October 21, 1994

From Gerald R. Lucas

Cortázar: “A Letter to a Young Woman in Paris”

“A Letter to a Young Woman in Paris” is an example of a “typical” story by Julio Cortázar. The story contains an imposition of an “imaginary” world upon the “real” world, the double, a collapse between space and time, and a dubious narrator. The former aspect is the most central of all, and therefore branches out into the others. An examination of the latter characteristics will yield a discussion of the former.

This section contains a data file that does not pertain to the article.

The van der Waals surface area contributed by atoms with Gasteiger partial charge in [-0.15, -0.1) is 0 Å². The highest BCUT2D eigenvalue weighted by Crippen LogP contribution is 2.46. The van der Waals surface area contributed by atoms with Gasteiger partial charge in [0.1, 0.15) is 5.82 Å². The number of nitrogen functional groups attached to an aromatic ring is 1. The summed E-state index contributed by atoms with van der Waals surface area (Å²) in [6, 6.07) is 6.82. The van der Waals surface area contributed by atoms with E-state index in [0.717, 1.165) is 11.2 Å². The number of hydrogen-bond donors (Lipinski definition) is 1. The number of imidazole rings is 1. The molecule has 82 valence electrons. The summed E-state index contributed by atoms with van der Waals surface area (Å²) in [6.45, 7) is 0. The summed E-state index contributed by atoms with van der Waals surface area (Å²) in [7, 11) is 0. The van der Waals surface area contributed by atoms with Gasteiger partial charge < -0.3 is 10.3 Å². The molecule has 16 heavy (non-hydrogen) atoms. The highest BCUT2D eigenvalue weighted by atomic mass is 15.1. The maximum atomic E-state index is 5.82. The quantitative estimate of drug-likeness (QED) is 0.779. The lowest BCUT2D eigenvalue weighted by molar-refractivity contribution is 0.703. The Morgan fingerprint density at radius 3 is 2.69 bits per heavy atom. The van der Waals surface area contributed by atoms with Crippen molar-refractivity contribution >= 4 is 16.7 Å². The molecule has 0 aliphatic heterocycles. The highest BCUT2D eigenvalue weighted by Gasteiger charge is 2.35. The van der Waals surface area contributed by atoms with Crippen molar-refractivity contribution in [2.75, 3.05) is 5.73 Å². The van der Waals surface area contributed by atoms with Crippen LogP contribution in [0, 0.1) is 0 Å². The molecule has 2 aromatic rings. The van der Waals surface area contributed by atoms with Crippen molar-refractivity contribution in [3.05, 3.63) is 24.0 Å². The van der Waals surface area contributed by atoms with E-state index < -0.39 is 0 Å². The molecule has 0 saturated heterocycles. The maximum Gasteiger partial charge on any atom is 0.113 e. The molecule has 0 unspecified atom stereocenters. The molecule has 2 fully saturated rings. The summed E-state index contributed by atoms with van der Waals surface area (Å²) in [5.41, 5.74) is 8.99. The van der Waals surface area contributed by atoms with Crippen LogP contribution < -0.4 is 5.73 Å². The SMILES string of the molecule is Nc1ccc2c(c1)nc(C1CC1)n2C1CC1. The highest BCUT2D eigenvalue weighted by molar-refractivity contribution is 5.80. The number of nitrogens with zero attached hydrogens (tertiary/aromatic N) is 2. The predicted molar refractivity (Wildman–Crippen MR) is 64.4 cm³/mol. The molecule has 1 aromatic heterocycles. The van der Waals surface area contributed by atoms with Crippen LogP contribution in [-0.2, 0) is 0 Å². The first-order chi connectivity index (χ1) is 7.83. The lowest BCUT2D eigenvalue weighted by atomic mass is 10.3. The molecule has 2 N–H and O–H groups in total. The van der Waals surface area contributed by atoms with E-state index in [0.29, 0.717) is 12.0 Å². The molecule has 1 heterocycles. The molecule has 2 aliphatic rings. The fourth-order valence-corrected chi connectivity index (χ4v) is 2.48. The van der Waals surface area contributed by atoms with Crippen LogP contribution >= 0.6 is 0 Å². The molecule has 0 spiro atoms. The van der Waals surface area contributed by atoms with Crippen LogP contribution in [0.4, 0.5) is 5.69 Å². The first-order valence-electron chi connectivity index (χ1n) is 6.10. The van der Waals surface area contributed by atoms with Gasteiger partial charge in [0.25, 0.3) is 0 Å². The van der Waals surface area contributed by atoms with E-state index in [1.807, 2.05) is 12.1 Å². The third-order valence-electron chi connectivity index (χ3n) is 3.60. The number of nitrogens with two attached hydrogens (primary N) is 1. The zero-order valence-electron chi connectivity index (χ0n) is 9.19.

The narrator in “Letter” has made the ultimate sacrifice by taking care of a young woman’s apartment while she is in Paris, i.e., death. Before his death, the narrator sacrifices his sanity, and, no matter how the bunnies are interpreted, order to chaos before making the final leap. These bunnies can represent a double of the narrator; he did give birth to them. They are cute and playful at first, though as they get bigger they get more hirsute and odious. If the bunnies are interpreted as an imagined projection of the narrator, his own neurotic “double” is his downfall; since there are no bunnies in physicality, then the narrator has caused the story’s events and his own death. Other stories contain these kind of doubles: the brother and sister in “House Taken Over” experience an imposition that may or may not be themselves projected; Isabel’s animosity against the Kid, while obviously having a physical manifestation, could be seen as taking on the form of the tiger. Other stories contain actual doubles: “The Night Face Up” portrays the double life of a man in his dreams, unfortunately the least desirable ends up being the actual. “A Yellow Flower” finds a disturbed narrator that claims to be the last mortal man because his double “died,” and “The Distances” sees the actual switching of identities and awareness between the interchanged doubles. All of these doubles are ambiguous in the fact that they can be interpreted as figments of the narrators’ imaginations[1] or as an actual “reality” imposing itself upon their quotidian worlds. Yet, there remain instances (e.g. in “The Distances,” where Cortázar ends in the third person) where the reader has no choice but to believe the unbelievable.[2]